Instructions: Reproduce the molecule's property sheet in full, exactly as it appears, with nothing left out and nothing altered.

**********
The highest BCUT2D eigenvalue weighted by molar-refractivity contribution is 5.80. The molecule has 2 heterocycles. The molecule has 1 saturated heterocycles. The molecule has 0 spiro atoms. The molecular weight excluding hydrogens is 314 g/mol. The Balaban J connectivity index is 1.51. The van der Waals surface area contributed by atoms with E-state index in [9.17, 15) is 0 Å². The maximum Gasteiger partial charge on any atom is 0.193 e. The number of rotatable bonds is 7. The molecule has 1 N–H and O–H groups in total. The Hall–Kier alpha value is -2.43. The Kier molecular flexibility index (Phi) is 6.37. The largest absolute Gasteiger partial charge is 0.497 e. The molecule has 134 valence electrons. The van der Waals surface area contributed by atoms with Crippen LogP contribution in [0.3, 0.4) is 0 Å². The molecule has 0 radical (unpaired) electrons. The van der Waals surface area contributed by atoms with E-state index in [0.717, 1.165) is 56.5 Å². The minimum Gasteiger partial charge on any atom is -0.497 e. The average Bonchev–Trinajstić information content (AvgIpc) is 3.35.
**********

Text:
The highest BCUT2D eigenvalue weighted by molar-refractivity contribution is 5.80. The molecule has 2 heterocycles. The molecule has 1 saturated heterocycles. The molecule has 0 spiro atoms. The molecular weight excluding hydrogens is 314 g/mol. The Balaban J connectivity index is 1.51. The van der Waals surface area contributed by atoms with E-state index in [9.17, 15) is 0 Å². The maximum Gasteiger partial charge on any atom is 0.193 e. The number of rotatable bonds is 7. The molecule has 1 N–H and O–H groups in total. The Hall–Kier alpha value is -2.43. The Kier molecular flexibility index (Phi) is 6.37. The largest absolute Gasteiger partial charge is 0.497 e. The molecule has 134 valence electrons. The van der Waals surface area contributed by atoms with Crippen LogP contribution in [0.3, 0.4) is 0 Å². The molecule has 0 radical (unpaired) electrons. The van der Waals surface area contributed by atoms with E-state index in [0.717, 1.165) is 56.5 Å². The minimum Gasteiger partial charge on any atom is -0.497 e. The average Bonchev–Trinajstić information content (AvgIpc) is 3.35.